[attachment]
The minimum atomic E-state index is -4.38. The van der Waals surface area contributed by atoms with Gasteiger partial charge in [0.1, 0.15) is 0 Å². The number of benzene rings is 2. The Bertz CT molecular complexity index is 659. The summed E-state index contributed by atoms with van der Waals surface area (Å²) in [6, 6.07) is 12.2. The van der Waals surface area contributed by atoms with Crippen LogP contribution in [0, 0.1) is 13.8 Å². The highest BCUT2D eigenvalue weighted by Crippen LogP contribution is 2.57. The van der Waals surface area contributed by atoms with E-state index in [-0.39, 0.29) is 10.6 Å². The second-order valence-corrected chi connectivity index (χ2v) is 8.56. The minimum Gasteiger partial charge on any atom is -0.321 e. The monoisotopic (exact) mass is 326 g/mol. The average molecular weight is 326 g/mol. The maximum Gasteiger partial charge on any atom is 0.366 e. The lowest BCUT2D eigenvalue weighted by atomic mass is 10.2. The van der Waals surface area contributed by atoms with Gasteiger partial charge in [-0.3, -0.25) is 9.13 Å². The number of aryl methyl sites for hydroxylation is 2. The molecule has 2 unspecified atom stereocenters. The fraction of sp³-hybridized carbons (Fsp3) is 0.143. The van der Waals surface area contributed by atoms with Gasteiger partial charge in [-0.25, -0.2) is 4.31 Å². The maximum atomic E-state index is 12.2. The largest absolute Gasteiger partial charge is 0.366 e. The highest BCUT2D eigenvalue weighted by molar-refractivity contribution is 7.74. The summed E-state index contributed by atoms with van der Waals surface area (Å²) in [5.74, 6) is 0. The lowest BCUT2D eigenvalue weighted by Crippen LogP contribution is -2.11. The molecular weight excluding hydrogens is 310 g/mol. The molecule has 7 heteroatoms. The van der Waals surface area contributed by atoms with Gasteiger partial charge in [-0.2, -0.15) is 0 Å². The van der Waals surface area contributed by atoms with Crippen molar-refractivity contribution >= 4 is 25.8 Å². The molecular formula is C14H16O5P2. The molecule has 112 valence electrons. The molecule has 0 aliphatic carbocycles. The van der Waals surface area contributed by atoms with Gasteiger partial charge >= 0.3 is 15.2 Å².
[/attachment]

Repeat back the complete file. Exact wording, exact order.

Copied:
The minimum atomic E-state index is -4.38. The van der Waals surface area contributed by atoms with Gasteiger partial charge in [0.1, 0.15) is 0 Å². The number of benzene rings is 2. The Bertz CT molecular complexity index is 659. The summed E-state index contributed by atoms with van der Waals surface area (Å²) in [6, 6.07) is 12.2. The van der Waals surface area contributed by atoms with Crippen LogP contribution in [0, 0.1) is 13.8 Å². The highest BCUT2D eigenvalue weighted by Crippen LogP contribution is 2.57. The van der Waals surface area contributed by atoms with E-state index in [-0.39, 0.29) is 10.6 Å². The second-order valence-corrected chi connectivity index (χ2v) is 8.56. The minimum Gasteiger partial charge on any atom is -0.321 e. The monoisotopic (exact) mass is 326 g/mol. The average molecular weight is 326 g/mol. The maximum Gasteiger partial charge on any atom is 0.366 e. The lowest BCUT2D eigenvalue weighted by atomic mass is 10.2. The van der Waals surface area contributed by atoms with Gasteiger partial charge in [-0.3, -0.25) is 9.13 Å². The number of aryl methyl sites for hydroxylation is 2. The molecule has 2 unspecified atom stereocenters. The fraction of sp³-hybridized carbons (Fsp3) is 0.143. The van der Waals surface area contributed by atoms with Gasteiger partial charge in [-0.25, -0.2) is 4.31 Å². The maximum atomic E-state index is 12.2. The largest absolute Gasteiger partial charge is 0.366 e. The highest BCUT2D eigenvalue weighted by molar-refractivity contribution is 7.74. The summed E-state index contributed by atoms with van der Waals surface area (Å²) in [5.74, 6) is 0. The lowest BCUT2D eigenvalue weighted by Crippen LogP contribution is -2.11. The molecular weight excluding hydrogens is 310 g/mol. The molecule has 7 heteroatoms. The van der Waals surface area contributed by atoms with Gasteiger partial charge in [-0.2, -0.15) is 0 Å². The van der Waals surface area contributed by atoms with Crippen molar-refractivity contribution >= 4 is 25.8 Å². The molecular formula is C14H16O5P2. The molecule has 112 valence electrons. The molecule has 0 aliphatic carbocycles. The van der Waals surface area contributed by atoms with Gasteiger partial charge >= 0.3 is 15.2 Å².